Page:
2. Richard Rodgers, 1902–1979, Jewish. He wrote more than 900 songs and, until Paul McCartney came along, was the richest songwriter who ever lived. His 43 musicals (29 with Lorenz Hart, 12 greats with Oscar Hammerstein II) are the backbone of American theater. With Oklahoma, he and Hammerstein invented the classic book musical.

His top three songs: You’ll Never Walk Alone, Some Enchanted Evening, If I Love You.

Second-tier cream of the crop: People Will Say We’re In Love, Falling In Love With Love, Hello Young Lovers, Edelweiss, Climb Every Mountain, The Sound of Music, The Surrey with the Fringe On Top, Bewitched Bothered And Bewildered, Blue Moon, Getting To Know You, The Lady Is A Tramp, My Funny Valentine, Oh What A Beautiful Morning, Oklahoma, Do Re Mi, I Whistle A Happy Tune, I’m Gonna Wash That Man Right Outa My Hair, With A Song In My Heart, There Is Nothin’ Like A Dame.

OK, that’s more than ten, but it’s Richard Rodgers we have here.

3. John Lennon, 1940–1980. My personal favorite, even though my head tells me Paul was a slightly better songwriter. I like John because he was much more confessional, a Robert Lowell of song; more than any other songwriter, he exposed himself brutally. Songs like Help were actually about him needing help.

Top three: Imagine, In My Life, Across the Universe.

Second-tier cream of the crop: Strawberry Fields Forever, Woman, Jealous Guy, If I Fell, Norwegian Wood, Instant Karma, Come Together, All You Need Is Love. And the many others you know.

The interesting thing about Lennon is that he produced his best work in and out of the Beatles, while McCartney’s quality — despite some great songs on Ram — sank notably once the Beatles broke up and Paul started working without the goading spirit of John. Arguably the best Beatles album ever, and certainly the most artistically coherent, is Lennon’s first post-Beatles album, the stripped-down piano-demo solo effort Plastic Ono Band — his primal scream of pain with such devastating tracks as Mother, God, Remember, Love and Working Class Hero. McCartney never produced anything like that after the Beatles, and his latest stuff is either forgettable fluff or total dreck. Of course, when they wrote together, they gave us the incredible She Loves You and A Day In The Life — the best early Beatles and the best later Beatles.

4. Jerome Kern, 1885–1945, Jewish. He wrote more than 700 songs and at least 10 fine musicals. Although many of his shows were big hits, only Showboat from 1927 is ever revived. It dealt with themes like racism and alcoholism when musical comedy was all there was; at the time, it totally stunned audiences. Kern wrote with everyone from P.G. Wodehouse to Dorothy Fields to Guy Bolton to Johnny Mercer to his greatest collaborator Oscar Hammerstein II. He wrote music for silent movies, and for Fred Astaire-Ginger Rogers dance films. He hated jazz arrangements of his songs, but that didn’t stop jazz players from doing them.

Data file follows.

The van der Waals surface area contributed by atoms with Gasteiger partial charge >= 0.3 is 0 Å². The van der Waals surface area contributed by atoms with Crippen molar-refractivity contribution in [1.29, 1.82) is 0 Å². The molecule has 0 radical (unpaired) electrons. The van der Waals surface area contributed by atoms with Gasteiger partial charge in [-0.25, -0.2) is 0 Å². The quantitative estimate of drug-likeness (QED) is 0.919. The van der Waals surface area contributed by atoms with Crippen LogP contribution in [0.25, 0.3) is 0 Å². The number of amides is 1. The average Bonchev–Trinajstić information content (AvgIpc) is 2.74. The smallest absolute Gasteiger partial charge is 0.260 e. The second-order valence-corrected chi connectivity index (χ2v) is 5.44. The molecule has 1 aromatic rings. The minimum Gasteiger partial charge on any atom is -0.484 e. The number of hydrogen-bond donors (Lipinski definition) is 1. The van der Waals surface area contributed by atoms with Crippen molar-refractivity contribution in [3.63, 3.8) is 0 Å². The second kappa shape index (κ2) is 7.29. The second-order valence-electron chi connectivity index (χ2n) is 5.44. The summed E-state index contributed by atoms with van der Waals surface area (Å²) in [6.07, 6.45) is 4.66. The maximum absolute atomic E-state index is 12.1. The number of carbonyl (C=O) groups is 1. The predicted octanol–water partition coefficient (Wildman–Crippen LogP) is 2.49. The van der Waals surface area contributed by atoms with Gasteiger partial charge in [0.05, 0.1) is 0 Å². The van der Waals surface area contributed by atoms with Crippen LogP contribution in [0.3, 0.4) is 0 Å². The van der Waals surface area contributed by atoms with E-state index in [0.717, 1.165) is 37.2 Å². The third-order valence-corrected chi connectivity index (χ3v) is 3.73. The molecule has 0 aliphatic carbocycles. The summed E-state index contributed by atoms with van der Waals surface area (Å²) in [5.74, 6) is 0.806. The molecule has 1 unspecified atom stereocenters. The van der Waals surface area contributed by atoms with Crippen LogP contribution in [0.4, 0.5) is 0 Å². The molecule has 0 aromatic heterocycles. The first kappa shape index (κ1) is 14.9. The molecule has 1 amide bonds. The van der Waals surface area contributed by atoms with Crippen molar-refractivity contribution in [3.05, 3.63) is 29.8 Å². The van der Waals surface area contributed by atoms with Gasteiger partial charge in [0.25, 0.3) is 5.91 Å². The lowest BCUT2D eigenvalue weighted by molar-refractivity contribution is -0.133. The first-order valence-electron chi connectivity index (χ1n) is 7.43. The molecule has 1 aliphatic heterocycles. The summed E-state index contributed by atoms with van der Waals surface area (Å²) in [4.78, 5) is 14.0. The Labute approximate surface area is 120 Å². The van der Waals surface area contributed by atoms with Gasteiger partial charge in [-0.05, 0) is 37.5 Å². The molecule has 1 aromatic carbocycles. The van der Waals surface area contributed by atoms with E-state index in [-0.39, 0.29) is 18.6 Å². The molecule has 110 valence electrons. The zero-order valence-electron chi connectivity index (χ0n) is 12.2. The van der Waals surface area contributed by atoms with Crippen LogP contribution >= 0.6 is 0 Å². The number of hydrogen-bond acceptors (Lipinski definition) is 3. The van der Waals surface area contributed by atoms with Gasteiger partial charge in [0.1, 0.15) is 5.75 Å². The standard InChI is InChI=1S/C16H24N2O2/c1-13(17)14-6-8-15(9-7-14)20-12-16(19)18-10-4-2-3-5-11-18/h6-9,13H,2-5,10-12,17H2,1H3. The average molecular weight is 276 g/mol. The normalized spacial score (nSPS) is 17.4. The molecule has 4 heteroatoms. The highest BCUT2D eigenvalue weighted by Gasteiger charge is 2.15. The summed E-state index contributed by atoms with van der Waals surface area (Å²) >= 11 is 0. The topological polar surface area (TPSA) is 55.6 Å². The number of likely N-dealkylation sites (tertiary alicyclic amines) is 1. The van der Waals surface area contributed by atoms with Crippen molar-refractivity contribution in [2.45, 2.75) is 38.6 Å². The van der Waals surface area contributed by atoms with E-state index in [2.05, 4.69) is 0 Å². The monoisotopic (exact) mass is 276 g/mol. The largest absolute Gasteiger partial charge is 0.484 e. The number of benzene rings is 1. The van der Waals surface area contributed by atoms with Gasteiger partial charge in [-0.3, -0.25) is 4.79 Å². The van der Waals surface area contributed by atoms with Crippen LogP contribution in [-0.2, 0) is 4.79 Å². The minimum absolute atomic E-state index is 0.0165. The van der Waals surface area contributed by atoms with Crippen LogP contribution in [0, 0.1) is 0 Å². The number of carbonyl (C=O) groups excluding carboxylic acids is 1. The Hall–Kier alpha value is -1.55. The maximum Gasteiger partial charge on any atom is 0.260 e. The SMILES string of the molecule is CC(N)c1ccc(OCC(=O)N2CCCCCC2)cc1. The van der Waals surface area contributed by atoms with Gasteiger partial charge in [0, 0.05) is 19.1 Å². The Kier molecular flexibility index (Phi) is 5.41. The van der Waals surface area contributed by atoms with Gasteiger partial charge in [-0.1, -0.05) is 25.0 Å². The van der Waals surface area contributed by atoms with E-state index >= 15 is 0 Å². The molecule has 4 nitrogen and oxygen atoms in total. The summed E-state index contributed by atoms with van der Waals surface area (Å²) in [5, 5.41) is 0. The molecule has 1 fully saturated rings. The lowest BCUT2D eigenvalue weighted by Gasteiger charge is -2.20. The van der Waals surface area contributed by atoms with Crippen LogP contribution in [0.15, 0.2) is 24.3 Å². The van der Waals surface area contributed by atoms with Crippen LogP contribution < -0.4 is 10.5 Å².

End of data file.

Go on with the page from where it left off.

Top three songs: Ol Man River, Smoke Gets In Your Eyes, All The Things You Are.

Second-tier cream of the crop: The Way You Look Tonight, The Song Is You, A Fine Romance, Long Ago And Far Away, Yesterdays, I Won’t Dance, The Last Time I Saw Paris, Pick Yourself Up, Why Was I Born? Can’t Help Lovin’ Dat Man, Who? Look For The Silver Lining, She Didn’t Say Yes, Make Believe, The Night Was Made for Love, Let’s Begin, I’ve Told Every Little Star, I’m Old Fashioned, In Love in Vain.

5. Bob Dylan, born 1941, Jewish. One of the most venerated cultural figures ever, and in the 60s, the reluctant spokesman for an entire generation. You had to live back then to realize what a god-like presence he was.

Top three songs: I Shall Be Released, Just Like a Woman, Lay Lady Lay.

Second-tier cream of the crop: Like a Rolling Stone, Knockin’ On Heaven’s Door, Ballad of a Thin Man, The Man In Me, One More Cup Of Coffee, Hurricane, All Along The Watchtower, Mr Tambourine Man (his own version of this song doesn’t hold a candle to the sublime redo by the Byrds).

Then there are all the other songs you know. And yes, I realize, most of you think Like A Rolling Stone is one of his three best songs, and Rolling Stone magazine thinks it’s the best rock song ever. I happen to think its melody is not quite as strong as my top three picks.